BUY: Next (NXT)
Next featured a return to form after the easing of the lockdown attempted to get back to buyers, writes Julian Hofmann.
Next has suffered more than most of the extended shutdowns last year, followed by uncertainty over supply chains amid major delays at ports and shortages of heavy truck drivers.
The combination of these factors has made the company’s performance on a like-for-like basis to 2020 difficult to assess and, although the market has always reacted positively to a revised sales forecast for the entire year of 6-10% . However, there were notes of caution about how his logistics situation heading into Christmas would materially affect his service. CEO Lord Wolfson described the results as follows: âA sandwich of good news, bad news, good news. “
Wolfson went to great lengths to explain the issues the company faces in its supply chain. âThe problem is the availability of seasonal staff in our warehouses as the busy periods of the year approach, especially female staff. The potential shortage of seasonal workers could affect how quickly Next can fill orders as Christmas approaches, although he added that the company can mitigate the worst effects of this situation by lengthening order fulfillment. to reduce the pressure on its warehouse capacity during peak hours. .
As with all businesses, the availability of truck drivers has been a hot topic recently. Although costs have increased, there had been no operational issues with the mix of internal and external contractors Next uses to deliver its goods, Wolfson said. Despite this, Next’s overall inventory levels are down around 12% from 2019, although management said orders filled with similar alternatives have meant the online operation may face a downturn. shallower stock base.
Management also expects the situation to improve as there are signs that bottlenecks in ports are starting to ease. Next refers to the fact that the prices of shipping futures have started to drop as more capacity comes online. The other good news from Next’s metaphorical sandwich was that legacy costs from its physical stores fell much faster due to the pandemic, mainly due to the Â£ 11.5million drop in total rental costs to a higher execution rate of 50%.
Betting against Next has always been unsuccessful as the company has handled multiple changes over the years to accommodate new retail trends. Stocks have largely trod the water so far this year with a futures rating 17 times the consensus forecast, but fundamentally Next is still delivering – even though it takes time to fulfill the order.
HOLD: Mortgage Advice Bureau (MAB1)
A stamp duty holiday fueled by soaring house prices fueled the results of the Mortgage Advisory Board, writes Julian Hofmann.
Sitting atop the most completed home sales the UK has seen since 2007, the Mortgage Advisory Board was still likely to post a positive set of interim results.
In the end, half didn’t disappoint and, fueled by a 50% increase in new mortgages from 2020, saw the company enjoy a huge mid-market windfall. However, as with all matters related to the real estate market, the question quickly arises as to whether unprecedented market activity will continue at the current rate.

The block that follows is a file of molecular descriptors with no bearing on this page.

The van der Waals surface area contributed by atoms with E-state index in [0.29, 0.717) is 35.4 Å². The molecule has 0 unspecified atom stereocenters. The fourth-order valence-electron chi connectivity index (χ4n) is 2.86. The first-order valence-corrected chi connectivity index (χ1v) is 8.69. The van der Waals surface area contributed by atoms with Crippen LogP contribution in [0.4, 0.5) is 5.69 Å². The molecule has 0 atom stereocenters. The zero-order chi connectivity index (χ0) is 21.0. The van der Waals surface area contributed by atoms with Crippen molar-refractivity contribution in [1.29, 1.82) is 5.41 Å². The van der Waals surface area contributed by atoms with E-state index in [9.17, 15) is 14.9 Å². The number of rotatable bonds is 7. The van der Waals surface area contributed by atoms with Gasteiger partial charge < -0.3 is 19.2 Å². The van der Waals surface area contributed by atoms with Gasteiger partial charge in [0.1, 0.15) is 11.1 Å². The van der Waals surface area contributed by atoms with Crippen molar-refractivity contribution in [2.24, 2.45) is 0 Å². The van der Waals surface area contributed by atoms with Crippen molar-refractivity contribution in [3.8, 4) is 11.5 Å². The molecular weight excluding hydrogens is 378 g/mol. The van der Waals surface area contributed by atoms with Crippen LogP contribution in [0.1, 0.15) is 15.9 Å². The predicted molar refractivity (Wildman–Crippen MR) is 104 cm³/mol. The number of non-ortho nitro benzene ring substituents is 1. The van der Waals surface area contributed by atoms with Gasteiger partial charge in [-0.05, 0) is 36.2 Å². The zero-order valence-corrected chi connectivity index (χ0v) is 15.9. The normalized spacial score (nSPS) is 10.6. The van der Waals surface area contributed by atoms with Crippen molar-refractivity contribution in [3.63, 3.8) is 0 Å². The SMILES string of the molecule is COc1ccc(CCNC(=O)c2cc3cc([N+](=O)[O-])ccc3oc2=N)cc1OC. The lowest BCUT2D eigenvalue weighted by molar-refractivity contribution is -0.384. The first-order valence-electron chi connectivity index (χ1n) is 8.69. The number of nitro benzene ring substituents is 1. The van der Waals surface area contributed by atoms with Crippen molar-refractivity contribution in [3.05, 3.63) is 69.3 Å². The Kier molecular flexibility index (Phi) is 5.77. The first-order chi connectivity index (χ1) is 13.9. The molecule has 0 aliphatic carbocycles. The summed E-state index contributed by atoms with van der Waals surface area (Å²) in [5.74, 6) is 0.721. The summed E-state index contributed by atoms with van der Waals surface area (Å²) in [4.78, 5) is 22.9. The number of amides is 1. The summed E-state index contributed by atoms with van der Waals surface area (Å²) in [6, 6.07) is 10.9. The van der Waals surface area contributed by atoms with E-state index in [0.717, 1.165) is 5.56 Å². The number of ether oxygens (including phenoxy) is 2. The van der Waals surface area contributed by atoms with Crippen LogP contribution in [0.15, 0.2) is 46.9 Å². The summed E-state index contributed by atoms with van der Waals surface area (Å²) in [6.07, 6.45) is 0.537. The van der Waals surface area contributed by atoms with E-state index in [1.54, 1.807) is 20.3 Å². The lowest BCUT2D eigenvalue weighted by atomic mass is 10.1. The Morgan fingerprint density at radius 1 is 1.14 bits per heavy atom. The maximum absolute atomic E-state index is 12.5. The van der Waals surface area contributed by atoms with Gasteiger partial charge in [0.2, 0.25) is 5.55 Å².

Management itself believes that there will be some softening in demand in the second half of the year, as the stamp duty decreasing effect kicks in, although underlying demand is expected to continue. The business model of the small-cap company means that it generates a significant operational gear and that it would take a downturn of some magnitude for it to reverse. This analysis is corroborated by the cash conversion rate shown in the cash flow statement. In these results, MAB reported net cash generated from operating activities of Â£ 14.7million, up from Â£ 5.9million in 2020, an impressive conversion rate of 130%.
In the absence of bank debt, MAB’s fundamentals appear strong, if the mortgage market continues to evolve throughout the second half of the year. However, the slightly easing outlook is clearly a concern for some investors, who have depreciated stocks on the back of these results. A futures PE valuation of 27 times the consensus forecast for 2022 leaves little room for error and earnings expectations seemed well valued relative to the market.
HOLD: AG Barr (SAC)
AG Barr has experienced robust revenue and earnings growth, with a focus on the cocktail and energy drink markets, but economic headwinds are looming, writes Christopher Akers.
Investors in AG Barr were hoping for positive news in the half-year results of the soft drink maker as of August 1 after the Covid-induced drop in revenue and profits in January’s annual results. At a high level, they should be satisfied, given the scale of sales and reported profit growth. Growth was strong in all operating segments, and in particular for the Funkin cocktail brand. The dividend was reinstated, with a combination of ordinary and special dividends giving a payout of 12p per share, with an implied return of 2.3%.